Melbourne recently celebrated its 17th year of hosting the International Jazz Festival. The 10-day event, which took place between May 30 and June 8, showcased spectacular performances by local and renowned musicians, exhibitions and workshops. There was something for everyone.
As part of the festivities, The Australian Centre for Moving Image, (ACMI), held the Jazz on Film Season, showing a range of movies and documentaries of anything jazz related and its impact on the world. Two films stood out. The first being The Pleasures of Being Out of Step. The documentary was a wonderful insight on Nat Hentoff. The jazz critic, the civil libertarian, the anti-abortion advocate and to some, a controversial figure, who over half a century, redefined critical writing. Jazz fans and movie goers alike will enjoy The Pleasures of Being Out of Step.
The other was Charles Lloyd: Arrows Into Infinity provided an in depth look into one of jazz’s most influential musicians. Offering never before seen interviews, films and photos of this eccentric performer who moved through time during the wild counterculture of the 1960s to the black liberation movement of the 1970s. With a legendary career spanning nearly six decades and breaking down racial barriers through music with masterpieces such as, Forest Flowers and Moon Man. Arrows Into Infinity presents a rare insight into one of the world’s most unconventional jazz musicians.
The Man with the Golden Arm is also worth seeing. Nominated for 3 Academy Awards, this 1955 classic, staring Frank Sinatra who famously won the role over Marlon Brando, was so controversial for its time that the Motion Picture Association of America (MPAA) refused to certify it. With Sinatra’s gripping performance and the unforgettable jazz score produced by Elmer Bernstein, it is truly a fascinating film. Directed by Otto Preminger, The Man with the Gold Arm tells the story of Frankie, (Sinatra) a heroin addict released from prison, struggling to stay clean while looking for a new start in life.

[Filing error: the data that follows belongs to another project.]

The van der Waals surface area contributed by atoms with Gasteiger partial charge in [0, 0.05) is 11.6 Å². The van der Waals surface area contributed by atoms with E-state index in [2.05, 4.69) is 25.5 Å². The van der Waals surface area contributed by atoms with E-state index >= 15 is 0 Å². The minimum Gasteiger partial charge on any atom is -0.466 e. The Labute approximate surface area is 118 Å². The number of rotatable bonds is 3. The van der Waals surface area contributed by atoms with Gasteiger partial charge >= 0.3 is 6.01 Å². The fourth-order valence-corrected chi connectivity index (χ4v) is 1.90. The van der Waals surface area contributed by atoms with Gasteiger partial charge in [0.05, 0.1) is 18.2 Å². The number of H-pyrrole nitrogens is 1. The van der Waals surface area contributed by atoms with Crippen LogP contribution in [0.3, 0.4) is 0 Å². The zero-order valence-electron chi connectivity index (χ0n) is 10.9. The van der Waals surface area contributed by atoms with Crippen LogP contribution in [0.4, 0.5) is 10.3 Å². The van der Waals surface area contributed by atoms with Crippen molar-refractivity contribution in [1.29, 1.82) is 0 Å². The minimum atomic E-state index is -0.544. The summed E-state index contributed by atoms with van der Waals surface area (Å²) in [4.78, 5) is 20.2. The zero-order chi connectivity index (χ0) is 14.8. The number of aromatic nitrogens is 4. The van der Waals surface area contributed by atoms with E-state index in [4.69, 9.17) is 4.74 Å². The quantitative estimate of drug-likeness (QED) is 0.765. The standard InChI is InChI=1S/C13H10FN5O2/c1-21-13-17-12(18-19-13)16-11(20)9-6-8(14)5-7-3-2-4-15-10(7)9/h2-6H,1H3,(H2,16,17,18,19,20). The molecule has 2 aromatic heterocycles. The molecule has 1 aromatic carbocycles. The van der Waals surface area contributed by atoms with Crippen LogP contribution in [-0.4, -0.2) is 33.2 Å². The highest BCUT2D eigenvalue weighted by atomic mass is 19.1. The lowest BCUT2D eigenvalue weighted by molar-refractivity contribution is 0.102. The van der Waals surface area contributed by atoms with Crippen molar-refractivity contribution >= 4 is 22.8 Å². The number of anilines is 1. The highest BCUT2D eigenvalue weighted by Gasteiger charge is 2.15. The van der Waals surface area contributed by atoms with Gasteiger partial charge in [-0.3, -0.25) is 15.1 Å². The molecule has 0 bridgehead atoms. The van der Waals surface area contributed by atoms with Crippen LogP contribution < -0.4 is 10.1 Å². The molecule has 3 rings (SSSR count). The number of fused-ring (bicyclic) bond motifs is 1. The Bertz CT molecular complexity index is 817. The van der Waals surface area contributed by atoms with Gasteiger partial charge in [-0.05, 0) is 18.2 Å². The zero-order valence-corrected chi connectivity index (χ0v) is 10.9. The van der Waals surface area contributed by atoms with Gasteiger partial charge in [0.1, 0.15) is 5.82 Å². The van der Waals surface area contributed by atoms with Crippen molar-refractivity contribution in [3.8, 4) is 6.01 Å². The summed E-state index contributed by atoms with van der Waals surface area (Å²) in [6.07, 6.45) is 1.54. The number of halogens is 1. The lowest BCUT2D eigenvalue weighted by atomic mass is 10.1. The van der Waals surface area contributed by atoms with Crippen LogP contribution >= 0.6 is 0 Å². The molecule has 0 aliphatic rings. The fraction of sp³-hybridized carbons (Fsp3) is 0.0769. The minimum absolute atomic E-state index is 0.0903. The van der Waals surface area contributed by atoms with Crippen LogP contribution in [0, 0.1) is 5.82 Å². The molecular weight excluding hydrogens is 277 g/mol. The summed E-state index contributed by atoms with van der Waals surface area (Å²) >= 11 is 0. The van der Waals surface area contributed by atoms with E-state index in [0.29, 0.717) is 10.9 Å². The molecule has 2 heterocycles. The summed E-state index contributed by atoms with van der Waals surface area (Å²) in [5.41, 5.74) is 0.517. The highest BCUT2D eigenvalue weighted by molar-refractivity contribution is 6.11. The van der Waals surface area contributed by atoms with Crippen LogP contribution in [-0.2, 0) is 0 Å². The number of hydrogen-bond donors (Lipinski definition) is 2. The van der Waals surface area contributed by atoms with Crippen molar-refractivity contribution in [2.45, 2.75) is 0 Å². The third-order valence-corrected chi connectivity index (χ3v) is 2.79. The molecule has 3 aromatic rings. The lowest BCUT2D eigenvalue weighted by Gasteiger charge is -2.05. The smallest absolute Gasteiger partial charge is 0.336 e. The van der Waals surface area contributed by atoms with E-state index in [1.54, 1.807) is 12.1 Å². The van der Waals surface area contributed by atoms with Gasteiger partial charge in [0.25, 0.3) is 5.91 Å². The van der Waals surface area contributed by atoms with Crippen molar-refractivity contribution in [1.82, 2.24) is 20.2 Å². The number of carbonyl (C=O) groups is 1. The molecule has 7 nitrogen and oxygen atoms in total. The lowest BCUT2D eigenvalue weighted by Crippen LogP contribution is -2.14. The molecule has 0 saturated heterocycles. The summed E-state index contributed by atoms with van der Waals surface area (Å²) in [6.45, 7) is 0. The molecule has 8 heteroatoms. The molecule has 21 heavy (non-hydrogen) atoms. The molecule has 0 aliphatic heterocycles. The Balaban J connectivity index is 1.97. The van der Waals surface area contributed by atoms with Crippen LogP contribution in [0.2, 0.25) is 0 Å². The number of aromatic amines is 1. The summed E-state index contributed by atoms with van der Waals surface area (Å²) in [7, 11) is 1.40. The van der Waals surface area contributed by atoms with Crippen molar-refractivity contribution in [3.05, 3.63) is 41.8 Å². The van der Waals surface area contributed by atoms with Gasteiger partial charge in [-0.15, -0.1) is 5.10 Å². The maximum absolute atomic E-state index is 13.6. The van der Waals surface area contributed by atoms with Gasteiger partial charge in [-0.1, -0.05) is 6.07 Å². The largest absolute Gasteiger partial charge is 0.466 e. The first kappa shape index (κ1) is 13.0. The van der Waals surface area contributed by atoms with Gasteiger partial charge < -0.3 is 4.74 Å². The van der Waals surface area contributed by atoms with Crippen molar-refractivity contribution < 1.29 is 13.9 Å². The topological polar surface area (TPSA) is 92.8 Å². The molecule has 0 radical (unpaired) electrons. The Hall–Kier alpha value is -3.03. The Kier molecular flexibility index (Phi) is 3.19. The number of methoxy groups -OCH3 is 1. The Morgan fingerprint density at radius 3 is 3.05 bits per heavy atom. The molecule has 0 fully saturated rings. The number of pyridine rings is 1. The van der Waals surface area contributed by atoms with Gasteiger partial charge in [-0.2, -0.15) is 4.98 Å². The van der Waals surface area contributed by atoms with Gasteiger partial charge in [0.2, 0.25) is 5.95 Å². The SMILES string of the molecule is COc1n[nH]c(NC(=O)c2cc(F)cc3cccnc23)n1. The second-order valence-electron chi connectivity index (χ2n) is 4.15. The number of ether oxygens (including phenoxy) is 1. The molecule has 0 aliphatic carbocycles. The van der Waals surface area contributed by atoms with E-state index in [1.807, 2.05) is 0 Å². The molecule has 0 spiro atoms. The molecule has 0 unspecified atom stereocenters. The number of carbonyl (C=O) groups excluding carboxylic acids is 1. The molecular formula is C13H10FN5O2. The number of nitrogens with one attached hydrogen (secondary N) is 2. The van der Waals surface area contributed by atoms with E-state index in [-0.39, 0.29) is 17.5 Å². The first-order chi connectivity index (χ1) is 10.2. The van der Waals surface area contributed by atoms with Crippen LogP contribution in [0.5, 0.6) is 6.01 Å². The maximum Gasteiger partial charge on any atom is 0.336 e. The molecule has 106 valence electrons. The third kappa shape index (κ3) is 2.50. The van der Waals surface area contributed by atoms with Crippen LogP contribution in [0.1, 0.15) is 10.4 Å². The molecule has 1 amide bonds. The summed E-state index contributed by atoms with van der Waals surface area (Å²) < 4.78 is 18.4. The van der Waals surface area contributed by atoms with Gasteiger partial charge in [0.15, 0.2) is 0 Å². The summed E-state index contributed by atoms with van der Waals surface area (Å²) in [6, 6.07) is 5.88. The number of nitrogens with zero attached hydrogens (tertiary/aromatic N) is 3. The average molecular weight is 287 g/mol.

A fabulous documentary, Bayou Maharajah, explores the life and times of James Booker, one of most influential musicians to hail from the New Orleans rhythm and blues scene. With his eye patch, flamboyant stage presence and personality, James Booker earned many nicknames during his time, but perhaps most famously ‘‘the black Liberace’’. This awe inspiring documentary by Lily Keber, with captivating interviews with Harry Connick Jr amongst others and never before seen footage of the man himself, brings vision to a true musical prodigy.